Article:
Well, Eugene Volokh, a law professor at UCLA, recently tried to rethink the intent of American immigration policy in a post he titled, Immigration and the Future of the United States:
How can the U.S. maintain its standard of living, and its position of world leadership (technological, economic, and political)? Obviously it’s getting harder, partly because we’ve been so successful at sharing our free enterprise economic model with the world (a model that we inherited from others, though we improved on it), so that countries that once couldn’t effectively compete with us economically now can compete. And though the surge in international trade benefits us as consumers — and often as producers — as well as competing with our producers, competing with lower-wage countries has naturally gotten harder as international trade has gotten freed up.
Of course, we might be able to improve our competitiveness in various ways, such as improving our educational system, removing counterproductive regulations and taxes, and so on. But again these sort of ideas can be copied by our competitors — to everyone’s aggregate benefit, but in a way that reduces our leadership position.
We do, however, have one huge advantage over many countries that is hard to compete with: We have a long-term history of political freedom, political stability, economic freedom, military security, and relative freedom from corruption. This is something that other countries can’t reliably copy, partly because it takes a long time to establish relatively certain protections along these lines.
Moreover, I think that on balance size does matter when it comes to national influence. China and India are especially important players partly (though, of course, not solely) because they’re so big, and we have long benefited from this as well. A materially larger population would obviously cause density problems, including in places like my own Los Angeles, but I suspect that it is on balance something that would help the country as a whole.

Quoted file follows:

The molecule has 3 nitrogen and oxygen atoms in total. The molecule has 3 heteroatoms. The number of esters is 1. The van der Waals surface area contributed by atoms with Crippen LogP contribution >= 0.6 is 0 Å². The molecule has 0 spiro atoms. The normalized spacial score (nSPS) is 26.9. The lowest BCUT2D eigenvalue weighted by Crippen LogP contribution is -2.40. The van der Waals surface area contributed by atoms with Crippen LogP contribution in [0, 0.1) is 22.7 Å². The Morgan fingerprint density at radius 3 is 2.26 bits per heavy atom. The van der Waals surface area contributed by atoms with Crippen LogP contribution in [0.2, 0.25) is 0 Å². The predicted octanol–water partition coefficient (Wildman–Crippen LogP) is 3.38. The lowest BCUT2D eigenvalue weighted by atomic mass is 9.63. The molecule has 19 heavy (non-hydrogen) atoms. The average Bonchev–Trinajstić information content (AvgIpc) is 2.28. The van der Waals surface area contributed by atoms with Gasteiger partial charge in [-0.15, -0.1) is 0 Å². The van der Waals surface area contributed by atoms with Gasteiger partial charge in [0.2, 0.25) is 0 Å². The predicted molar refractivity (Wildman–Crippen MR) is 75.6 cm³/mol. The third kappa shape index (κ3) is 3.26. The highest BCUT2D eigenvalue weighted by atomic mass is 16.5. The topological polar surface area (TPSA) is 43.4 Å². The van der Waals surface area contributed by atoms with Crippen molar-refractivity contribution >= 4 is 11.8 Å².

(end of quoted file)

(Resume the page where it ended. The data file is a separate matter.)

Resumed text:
This suggests that one of the most valuable competitive advantages we have is our ability to allow immigration by people who we think are going to add to our national prosperity — whether wealthy investors, skilled knowledge workers, or industrious laborers. We’ve done it before, and it seems likely we can keep doing it for quite a while into the future, especially since political, economic, and military instability continue to be serious threats in much of the world.
Such immigration will indeed likely cause some problems for some, whether because some places get more crowded, because some occupations get more competitive, or for various other reasons. But my sense is that substantially increased immigration (albeit increased in a somewhat targeted fashion) will improve the welfare of the nation as a whole. And I’d go further and say that it is likely necessary, and not just desirable, if we want to maintain (to the extent possible) our edge over others.
One of the unfortunate things about recent illegal immigration debates, it seems to me, has been that they have distracted from the much more important debate about how we can increase — perhaps dramatically increase — legal immigration in a way to maximize net benefit for the nation. To some extent, it is inevitable that we will constantly have competitors who are close to our level of prosperity, at least so long as other countries can avoid bombing each other into rubble (which is one of the things that contributed to our huge advantage shortly after World War II) or choosing ridiculously ineffective economic policies (which helped to contribute to our huge advantage during the Cold War). But to the extent that we want to stay ahead, or even keep up, for as long as possible, it seems to me that we have to use the strongest advantage we have: being a great place for productive people to live.